As I mentioned earlier this month, National Nutrition Month focuses on the importance of developing healthy eating and physical activity habits, including meeting daily calcium requirements and performing various exercises to build strong bones, which is imperative in the fight against osteoporosis.

Nutritionist Heather Bauer, RD, CDN, author of the newly released book Bread is the Devil (from my publisher, St. Martin’s Press), offers tips for people who are trying to change their eating routines to drop the pounds in celebration of National Nutrition Month this March.

As I’ve mentioned elsewhere, carbs in moderation are all good. Even if bread is not your personal devil, Bauer’s book offers advice on how to build sensible, healthy meals, high in protein with complex carbs and how avoid other food demons – from ice cream and chips to sweet treats.

While taking a mindful view of our eating habits, it’s also important, especially for women, not to skimp on calcium. On average, women  fall short on calcium by at least 20%, getting only 500-700 mg per day – that’s significantly less than the recommended amount—putting them at risk of osteoporosis.

To decrease your chance of osteoporosis, Heather Bauer suggests:

  1.  Think of your bones as living, breathing tissue.  They can be built up and broken down with certain determining factors. These factors include daily intake of at least 1,000mg of calcium supplemented with Vitamin D for optimal absorption and weight-bearing exercise.
  2.  Get your dose of calcium in whole foods such as broccoli or soy milk. (I’m told Adora Calcium Supplement discs are made from rich, all-natural premium chocolate – whatever floats your boat, but I’m thinking broccoli is the better, if not more fun, option).
  3. By the time we hit our 30s, we stop naturally building bone mass and start losing it. Counteract this with anything that forces your body to defy gravity.  Activities include dancing, jogging, tennis, even stair climbing.  Make sure to avoid escalators and elevators!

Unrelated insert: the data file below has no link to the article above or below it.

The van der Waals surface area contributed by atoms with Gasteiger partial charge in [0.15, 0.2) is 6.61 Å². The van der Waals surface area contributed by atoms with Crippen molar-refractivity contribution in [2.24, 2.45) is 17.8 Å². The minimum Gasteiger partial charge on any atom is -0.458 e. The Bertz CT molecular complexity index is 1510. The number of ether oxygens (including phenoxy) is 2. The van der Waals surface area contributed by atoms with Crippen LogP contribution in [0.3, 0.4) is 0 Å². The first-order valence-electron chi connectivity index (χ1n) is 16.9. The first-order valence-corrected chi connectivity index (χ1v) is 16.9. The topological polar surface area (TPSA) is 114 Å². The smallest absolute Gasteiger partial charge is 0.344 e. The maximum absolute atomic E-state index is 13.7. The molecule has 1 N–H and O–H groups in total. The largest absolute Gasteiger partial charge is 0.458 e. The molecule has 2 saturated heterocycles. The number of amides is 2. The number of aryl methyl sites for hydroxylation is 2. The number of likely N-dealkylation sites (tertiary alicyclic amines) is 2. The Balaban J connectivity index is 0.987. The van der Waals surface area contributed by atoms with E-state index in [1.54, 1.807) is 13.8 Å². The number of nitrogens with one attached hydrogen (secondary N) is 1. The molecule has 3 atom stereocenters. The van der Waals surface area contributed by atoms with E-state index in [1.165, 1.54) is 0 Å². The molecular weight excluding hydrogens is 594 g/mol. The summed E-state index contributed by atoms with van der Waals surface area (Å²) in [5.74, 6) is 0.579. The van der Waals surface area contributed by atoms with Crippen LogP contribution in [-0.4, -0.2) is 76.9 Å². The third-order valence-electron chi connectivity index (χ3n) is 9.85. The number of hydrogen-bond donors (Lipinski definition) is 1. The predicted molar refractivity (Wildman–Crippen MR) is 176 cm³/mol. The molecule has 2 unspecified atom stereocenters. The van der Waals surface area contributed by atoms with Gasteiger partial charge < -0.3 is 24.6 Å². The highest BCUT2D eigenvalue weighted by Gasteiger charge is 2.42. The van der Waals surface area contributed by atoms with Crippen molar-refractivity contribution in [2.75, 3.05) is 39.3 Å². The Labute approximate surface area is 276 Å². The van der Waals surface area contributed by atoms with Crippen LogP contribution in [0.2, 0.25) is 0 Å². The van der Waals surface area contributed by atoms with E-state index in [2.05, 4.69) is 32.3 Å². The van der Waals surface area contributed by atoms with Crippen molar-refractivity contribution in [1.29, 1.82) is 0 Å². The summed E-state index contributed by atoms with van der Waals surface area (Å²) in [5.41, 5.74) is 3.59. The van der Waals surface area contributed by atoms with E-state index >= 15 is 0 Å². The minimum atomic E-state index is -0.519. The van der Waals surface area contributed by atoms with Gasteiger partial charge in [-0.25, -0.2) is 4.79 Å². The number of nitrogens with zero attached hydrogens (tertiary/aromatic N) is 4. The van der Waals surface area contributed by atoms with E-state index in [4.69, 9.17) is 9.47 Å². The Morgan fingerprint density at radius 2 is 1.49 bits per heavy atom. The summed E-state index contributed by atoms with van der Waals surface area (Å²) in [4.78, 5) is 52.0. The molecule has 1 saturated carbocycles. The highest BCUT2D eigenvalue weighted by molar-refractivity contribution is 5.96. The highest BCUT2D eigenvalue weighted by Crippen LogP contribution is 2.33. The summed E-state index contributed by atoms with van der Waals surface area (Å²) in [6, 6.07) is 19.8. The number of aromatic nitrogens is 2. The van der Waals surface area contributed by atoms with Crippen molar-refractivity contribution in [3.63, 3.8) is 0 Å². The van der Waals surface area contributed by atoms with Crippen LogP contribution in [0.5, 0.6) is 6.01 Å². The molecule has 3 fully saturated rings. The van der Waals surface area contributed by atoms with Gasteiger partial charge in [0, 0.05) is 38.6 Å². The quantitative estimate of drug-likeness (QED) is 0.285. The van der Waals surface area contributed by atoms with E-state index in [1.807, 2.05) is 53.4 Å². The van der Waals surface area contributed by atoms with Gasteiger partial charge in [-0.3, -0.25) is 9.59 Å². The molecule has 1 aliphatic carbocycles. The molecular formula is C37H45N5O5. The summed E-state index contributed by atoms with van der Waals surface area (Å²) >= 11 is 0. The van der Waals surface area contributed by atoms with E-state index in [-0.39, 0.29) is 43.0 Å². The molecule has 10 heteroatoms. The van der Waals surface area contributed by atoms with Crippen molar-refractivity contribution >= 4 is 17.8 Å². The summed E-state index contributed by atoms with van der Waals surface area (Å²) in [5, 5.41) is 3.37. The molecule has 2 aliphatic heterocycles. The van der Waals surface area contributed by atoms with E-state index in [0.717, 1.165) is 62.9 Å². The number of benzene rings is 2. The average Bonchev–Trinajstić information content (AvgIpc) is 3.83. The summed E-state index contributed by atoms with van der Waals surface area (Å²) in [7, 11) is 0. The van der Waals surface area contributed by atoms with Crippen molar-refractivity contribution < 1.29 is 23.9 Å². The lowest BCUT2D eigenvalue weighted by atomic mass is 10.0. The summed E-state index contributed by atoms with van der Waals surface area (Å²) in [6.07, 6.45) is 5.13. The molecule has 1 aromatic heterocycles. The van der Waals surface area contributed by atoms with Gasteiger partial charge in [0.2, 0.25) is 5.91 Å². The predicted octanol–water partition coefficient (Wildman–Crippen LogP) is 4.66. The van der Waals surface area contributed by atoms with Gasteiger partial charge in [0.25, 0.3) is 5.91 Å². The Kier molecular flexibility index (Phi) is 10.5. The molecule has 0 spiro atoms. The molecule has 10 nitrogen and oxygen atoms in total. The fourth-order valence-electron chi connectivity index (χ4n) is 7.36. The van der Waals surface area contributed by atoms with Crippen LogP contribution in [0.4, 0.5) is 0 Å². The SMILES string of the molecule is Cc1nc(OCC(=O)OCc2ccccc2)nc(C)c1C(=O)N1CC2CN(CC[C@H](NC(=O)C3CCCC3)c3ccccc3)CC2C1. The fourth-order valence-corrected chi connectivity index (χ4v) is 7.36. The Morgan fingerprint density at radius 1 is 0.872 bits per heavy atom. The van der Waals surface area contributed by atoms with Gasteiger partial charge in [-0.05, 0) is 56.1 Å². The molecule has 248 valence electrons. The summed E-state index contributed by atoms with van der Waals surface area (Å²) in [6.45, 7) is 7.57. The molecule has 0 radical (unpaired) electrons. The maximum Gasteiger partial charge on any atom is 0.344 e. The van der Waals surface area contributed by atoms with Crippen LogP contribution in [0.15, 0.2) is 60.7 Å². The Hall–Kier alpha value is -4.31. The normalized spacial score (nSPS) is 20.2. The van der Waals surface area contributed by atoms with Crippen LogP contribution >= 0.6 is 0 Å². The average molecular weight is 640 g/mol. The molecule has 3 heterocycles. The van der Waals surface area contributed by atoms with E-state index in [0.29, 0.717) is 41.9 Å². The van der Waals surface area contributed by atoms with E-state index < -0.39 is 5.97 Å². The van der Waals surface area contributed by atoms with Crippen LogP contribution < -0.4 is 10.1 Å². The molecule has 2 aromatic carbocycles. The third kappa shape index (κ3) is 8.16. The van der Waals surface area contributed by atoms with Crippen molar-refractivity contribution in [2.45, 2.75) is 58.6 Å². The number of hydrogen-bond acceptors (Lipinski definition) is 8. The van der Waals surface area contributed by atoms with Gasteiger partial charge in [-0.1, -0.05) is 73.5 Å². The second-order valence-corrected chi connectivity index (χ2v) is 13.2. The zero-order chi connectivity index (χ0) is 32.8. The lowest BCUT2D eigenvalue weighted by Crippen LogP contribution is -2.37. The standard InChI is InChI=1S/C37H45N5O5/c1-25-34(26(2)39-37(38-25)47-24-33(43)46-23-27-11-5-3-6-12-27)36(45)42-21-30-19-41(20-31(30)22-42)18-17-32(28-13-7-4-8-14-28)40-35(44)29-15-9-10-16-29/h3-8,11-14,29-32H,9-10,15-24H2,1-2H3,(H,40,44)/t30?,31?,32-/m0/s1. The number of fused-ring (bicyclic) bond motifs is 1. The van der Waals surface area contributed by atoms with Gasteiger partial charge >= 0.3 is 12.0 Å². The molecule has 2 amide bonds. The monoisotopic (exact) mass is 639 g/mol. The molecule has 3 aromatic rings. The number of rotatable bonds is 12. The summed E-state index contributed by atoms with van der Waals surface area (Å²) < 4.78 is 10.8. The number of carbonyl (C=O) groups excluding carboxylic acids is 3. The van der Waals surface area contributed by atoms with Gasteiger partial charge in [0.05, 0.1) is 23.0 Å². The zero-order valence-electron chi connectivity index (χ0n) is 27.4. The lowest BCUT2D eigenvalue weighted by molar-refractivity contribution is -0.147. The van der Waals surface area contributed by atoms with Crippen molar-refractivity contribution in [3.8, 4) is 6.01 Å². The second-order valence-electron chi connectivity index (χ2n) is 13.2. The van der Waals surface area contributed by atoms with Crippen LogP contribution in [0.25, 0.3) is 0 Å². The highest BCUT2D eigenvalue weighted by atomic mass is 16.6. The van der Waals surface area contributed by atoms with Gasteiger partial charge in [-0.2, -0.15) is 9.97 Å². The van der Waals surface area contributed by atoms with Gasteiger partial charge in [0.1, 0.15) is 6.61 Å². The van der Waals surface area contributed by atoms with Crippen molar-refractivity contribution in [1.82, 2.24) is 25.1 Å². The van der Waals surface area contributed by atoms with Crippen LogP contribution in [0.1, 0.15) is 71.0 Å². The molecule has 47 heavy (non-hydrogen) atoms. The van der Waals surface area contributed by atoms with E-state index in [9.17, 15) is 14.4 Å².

4.  Lifting weights at the gym gives you muscle tone, right? Well, calcium acts in the same way to keep your blood vessels toned. Calcium rich foods like milk, cheese, sardines, figs, and dark leafy greens like spinach can be tough to eat a lot of, so consider a calcium supplement if you’re not meeting the recommended daily value.

Even a slow or vigorous walk can have positive effects on your bones. Have you been outside today? Natural sunlight increases your Vitamin D, a necessary component for calcium absorption.

The folks at Self magazine gave me a preview of their February issue, which provides various beautiful people doing squats and lunges with thighs made of steel. It’s easy to say “Puh! That’ll never be me. I mean look at her. She’s obviously a model. And no one —  absolutely no one — has skin that glistening.”
It’s important to keep things in perspective. Like a lot of people, I workout regularly, but lately I’ve been feeling the need to change up my routine a little bit. The truth is wellness and fitness require a holistic approach. As I have said repeatedly here and elsewhere, you are what, and how, you eat. (See this great New York Times article on mindful eating). You are also comprised of all the decisions you make, large and small.

So I decided to take a closer look at what Self is trying to say. And they have a lot of good tips to help shake up said routine to bring in new wind into a dulled wellness regime.

Tip#1: Place your leftovers and other food in glass containers in the fridge. You can only eat what you see.

Tip#2: Shop and chop once ~for the whole week. Do food prep ahead of time so you don’t have to dirty your kitchen over and over again.